The subsequent Retrospective gives the Scrum Team the opportunity to improve how they work, so the coaching opportunity here is around helping them understand the "why" of their actions and decisions, while also support their decisions, needs, and desired change to become more self-organizing.

I feel the mentality behind that sentence is less about what I've described and more about ensuring any course correction is performed and influenced by the Scrum Master early and often, which I don't agree with.

07:14 pm January 7, 2020

Everyone above has said most of what I was thinking as I read through this.  But one thing jumped out at me in the discussion between @Uma Tirukonda and @Thomas Owens.  This is just my opinion but I have never shied away from giving my opinion before.  

The whole point to monitor the progress is for the SM to step in immediately coach the team if Sprint is not progressing as planned. ans he should jump in to coach the team. 

My concern is the part I emphasized. Remember that no one actually plans a Sprint. The Development Team will forecast the work at the beginning and then adjust it as the work is undertaken.  It is up to the Development Team to determine if they are in danger of meeting the Sprint Goal and raise the issues for visibility.  It is also up to them to decide how to adapt in order to overcome any problems.  Remember this statement from the Scrum Guide section describing the Development Team

They are self-organizing. No one (not even the Scrum Master) tells the Development Team how to turn Product Backlog into Increments of potentially releasable functionality;

The Scrum Master is expected to facilitate the removal of impediments and suggest techniques but ultimately it is up to the Development Team to do all of the work. 

If I had been faced with this question during an interview I would have responded with a multitude of questions where they would have to justify to me why this behavior is needed.  Then my answer would be related to how a Scrum Master can help facilitate communications between the Scrum Team and external entities so that trust is built and the need to monitor is removed.  And yeah, like @Ian Mitchell, I would most likely still be looking for a job.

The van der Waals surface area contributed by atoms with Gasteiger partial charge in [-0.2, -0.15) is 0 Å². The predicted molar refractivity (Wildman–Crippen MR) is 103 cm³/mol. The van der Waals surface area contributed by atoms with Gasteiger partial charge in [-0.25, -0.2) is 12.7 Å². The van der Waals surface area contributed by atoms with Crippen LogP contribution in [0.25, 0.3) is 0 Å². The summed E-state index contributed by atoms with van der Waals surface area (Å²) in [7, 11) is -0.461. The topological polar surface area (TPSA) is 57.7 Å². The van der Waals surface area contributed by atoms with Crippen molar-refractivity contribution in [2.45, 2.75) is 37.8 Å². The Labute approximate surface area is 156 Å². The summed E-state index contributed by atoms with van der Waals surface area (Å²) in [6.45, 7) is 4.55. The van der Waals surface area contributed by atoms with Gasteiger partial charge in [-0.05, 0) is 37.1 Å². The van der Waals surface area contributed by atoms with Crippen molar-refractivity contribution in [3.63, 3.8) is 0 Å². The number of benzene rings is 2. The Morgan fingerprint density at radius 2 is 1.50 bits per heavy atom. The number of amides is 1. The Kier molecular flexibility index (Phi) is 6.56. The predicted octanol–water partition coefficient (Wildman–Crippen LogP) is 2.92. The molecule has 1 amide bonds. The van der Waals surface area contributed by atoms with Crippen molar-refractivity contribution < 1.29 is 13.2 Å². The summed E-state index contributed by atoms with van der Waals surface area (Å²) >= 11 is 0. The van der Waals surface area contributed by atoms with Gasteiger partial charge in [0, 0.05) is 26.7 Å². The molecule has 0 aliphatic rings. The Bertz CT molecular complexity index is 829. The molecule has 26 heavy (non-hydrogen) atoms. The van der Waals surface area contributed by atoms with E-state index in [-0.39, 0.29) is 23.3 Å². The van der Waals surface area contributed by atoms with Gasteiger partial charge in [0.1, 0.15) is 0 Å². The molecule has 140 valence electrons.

03:28 pm January 10, 2020

I compiled the Pros and Cons of SM tracking/measuring burndown chart based on this thread:

CONS:

  • potential fear of failure culture
  • not allowing the rest of the Scrum Team to find their own way
  • always asking the SM to step in for team problems is an anti-pattern
  • culture of mistrust

PROS:

  • SM can help facilitate empirical planning
  • Being able to effectively coach the team
  • SM would be measurement liaison to management help shielding the team
  • Process improvement in Retro could be stronger based on empirical numbers 

I shared this with my other SM's in the office and it's official: we all have different brands of Scrum. 

09:06 pm January 10, 2020

There is nothing that says a Scrum Master does this. There is also nothing that says a Scrum Master does not do this. Whoever is interviewing you is neither correct or incorrect, they simply have their experience and the culture / structure of the organization they work within. Perhaps it is the current status quo and is open for adaptation.

As a Scrum Master, I am happy to take this on for the Development Team if we decide as a team through self-organization to do it this. Perhaps I would be helping the Development Team to create high-value in the product if they do not need to do this themselves.

Scrum Master Service to the Development Team

The Scrum Master serves the Development Team in several ways, including:

  • Coaching the Development Team in self-organization and cross-functionality;
  • Helping the Development Team to create high-value products;
  • Removing impediments to the Development Team’s progress;
  • Facilitating Scrum events as requested or needed; and,
  • Coaching the Development Team in organizational environments in which Scrum is not yet fully adopted and understood.